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Collusion: How Central Bankers Rigged the World

3.84  ·  Rating details ·  190 ratings  ·  25 reviews
In this searing exposéformer Wall Street insider Nomi Prins shows how the 2007-2008 financial crisis turbo-boosted the influence of central bankers and triggered a massive shift in the world order.

Central banks and international institutions like the IMF have overstepped their traditional mandates by directing the flow of epic sums of fabricated money without any checks
Hardcover, 384 pages
Published May 1st 2018 by Bold Type Books
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Dee Arr
Apr 15, 2018 rated it really liked it  ·  review of another edition
Shelves: history, reference
During the Introduction and the opening chapters (on Mexico and Brazil), I was caught up in the incredible amount of knowledge that juggernauted its way through the pages. After an overview of what has happened in the world due to the central banks, author Nomi Prins than backtracked and provided a fascinating breakdown for various countries. Each chapter takes you in a different direction, but you begin to see how everything ties together and, of course, how one central bank’s actions affect th ...more
Jun 18, 2018 rated it liked it
I won this book in a goodreads drawing.

A history of how the big banks caused the financial meltdown of 2008. I don't completely agree with all the author's conclusions, but I felt better informed after I read this.
May 19, 2018 rated it it was ok
Recommended to Mike by: Dixon
I would guess a good 98% of this book is just regurgitating news which has been available to all over the past 15-20 years without much comment on the part of the author. This makes the read extremely dry if not a tad wonky. In fact, it is hard to stop from glazing over with the neverending numbers and her love of abbreviations and acronyms. Then, in her conclusion (only a few pages) she comes alive and makes some great points. If only she had commented, drawn parallels, given opinions in the re ...more
Jul 02, 2018 rated it it was ok
I read this book after hearing Nomi Prins interviewed by Erik Townsend on the Macrovoices podcast. I thought the interview was fascinating enough that I should read her book. After reading the book, I thought of something I heard said from Patrick O'Shaughnessy (Invest Like the Best podcast) - it is rare that a book is worth reading after hearing the author interviewed. That is how I feel. I also agree with the 5 other reviews currently on Goodreads. First, the first sections on Brazil and Mexic ...more
Jul 17, 2018 rated it really liked it
Nomi Prins does a deep dive into the activities of central banks from the 2008 crisis through 2017. It's a difficult (for me!) but very insightful look at how the central bankers went wild with conjuring money and how so little of it caused any real economic growth. It's incredibly well-sourced and detailed. It covers the Bank of Japan, the People's Bank of China, Bank of Brazil, and the European Central Bank. It ends with a brief conclusion about what could be done.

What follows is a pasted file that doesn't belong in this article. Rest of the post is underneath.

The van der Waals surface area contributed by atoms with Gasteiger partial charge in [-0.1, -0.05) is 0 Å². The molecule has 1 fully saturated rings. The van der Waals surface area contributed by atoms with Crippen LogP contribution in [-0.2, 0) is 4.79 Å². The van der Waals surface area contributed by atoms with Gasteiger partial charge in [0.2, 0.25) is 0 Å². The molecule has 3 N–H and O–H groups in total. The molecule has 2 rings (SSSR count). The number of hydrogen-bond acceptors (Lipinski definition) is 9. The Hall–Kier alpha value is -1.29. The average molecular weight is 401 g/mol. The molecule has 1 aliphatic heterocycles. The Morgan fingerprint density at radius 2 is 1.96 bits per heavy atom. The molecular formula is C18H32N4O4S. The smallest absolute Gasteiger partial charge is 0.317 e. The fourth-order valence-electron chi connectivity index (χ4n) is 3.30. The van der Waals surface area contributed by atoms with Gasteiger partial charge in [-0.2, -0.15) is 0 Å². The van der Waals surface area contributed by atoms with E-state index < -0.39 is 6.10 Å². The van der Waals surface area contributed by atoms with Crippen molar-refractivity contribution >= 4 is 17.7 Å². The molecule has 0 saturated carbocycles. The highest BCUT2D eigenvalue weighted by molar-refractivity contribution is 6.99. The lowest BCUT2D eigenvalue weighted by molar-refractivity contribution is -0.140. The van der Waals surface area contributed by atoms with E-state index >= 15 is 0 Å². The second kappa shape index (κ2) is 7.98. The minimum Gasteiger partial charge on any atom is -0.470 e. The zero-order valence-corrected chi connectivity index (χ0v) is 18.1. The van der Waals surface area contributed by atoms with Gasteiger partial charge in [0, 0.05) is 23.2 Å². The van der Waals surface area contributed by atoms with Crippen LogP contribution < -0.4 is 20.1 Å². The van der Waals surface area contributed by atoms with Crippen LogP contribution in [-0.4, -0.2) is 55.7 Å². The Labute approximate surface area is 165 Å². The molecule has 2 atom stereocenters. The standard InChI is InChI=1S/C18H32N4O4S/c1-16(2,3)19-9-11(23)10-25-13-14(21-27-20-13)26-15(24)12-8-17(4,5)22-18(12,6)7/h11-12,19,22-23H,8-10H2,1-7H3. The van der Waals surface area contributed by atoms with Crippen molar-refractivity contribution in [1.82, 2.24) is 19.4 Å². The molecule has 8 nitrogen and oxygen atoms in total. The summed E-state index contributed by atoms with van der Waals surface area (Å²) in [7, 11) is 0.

I have three main criticisms
One of the biggest current debates concerns the merits of capitalism versus socialism. In the United States, socialism is a dirty word, particularly in the political realm. Collusion is a very well researched book About the activities of the central banks in various countries like Mexico,Japan, Brazil and China, as well as Europe. The United States took the lead of pumping money into private banks through an unconventional monetary policy process called quantitative easing. QE is an overtly comp ...more
John  Mihelic
Nov 04, 2018 rated it really liked it
I like Ms. prins' other works, and this is a continuation of the same. She is wary of the bankers at the center of our economies, and this is a good history that shows where things have gone wrong recently (and kudos to her for looking at other central banks than just the Fed. I learned a lot about the Mexican Central Bank in this book). For me the only problem is that she derides the actions of the global central banks in two terms. The first is collusion, where different banks gave the others ...more
Sep 10, 2018 rated it liked it
Boy-howdy dense! A treasure of information, but not a lot in the way of a narrative putting it all together for the poor, ignorant reader. I'm generally a reader willing to do the work, and I have a business degree for whatever that's worth, but there so many interest rates, financial terms and acronyms.

I learned the names of the 21st-century heads of various central banks and that most of them say one thing and do another, and that their collective management is not only corrupt (which I knew
Dec 17, 2019 rated it it was amazing
Shelves: finance
Great author .. Big girl Nearly VP level bear Sterns I believe of finance / trading banking . Rips for 4th time the Central banks setting up the world to explode via endless debt that can collapse if they don't feed the monster with TAXPAYER aka GOV free money to banking system. The ECB aka central bank of Europe is already collaping under their constant FEEDING THE MONSTER. WE IN USA NEED TO TREAT TRADE, LABOR (great paying jobs) AND CURRENCY AS WAR. Central banks will destroy your grand childr ...more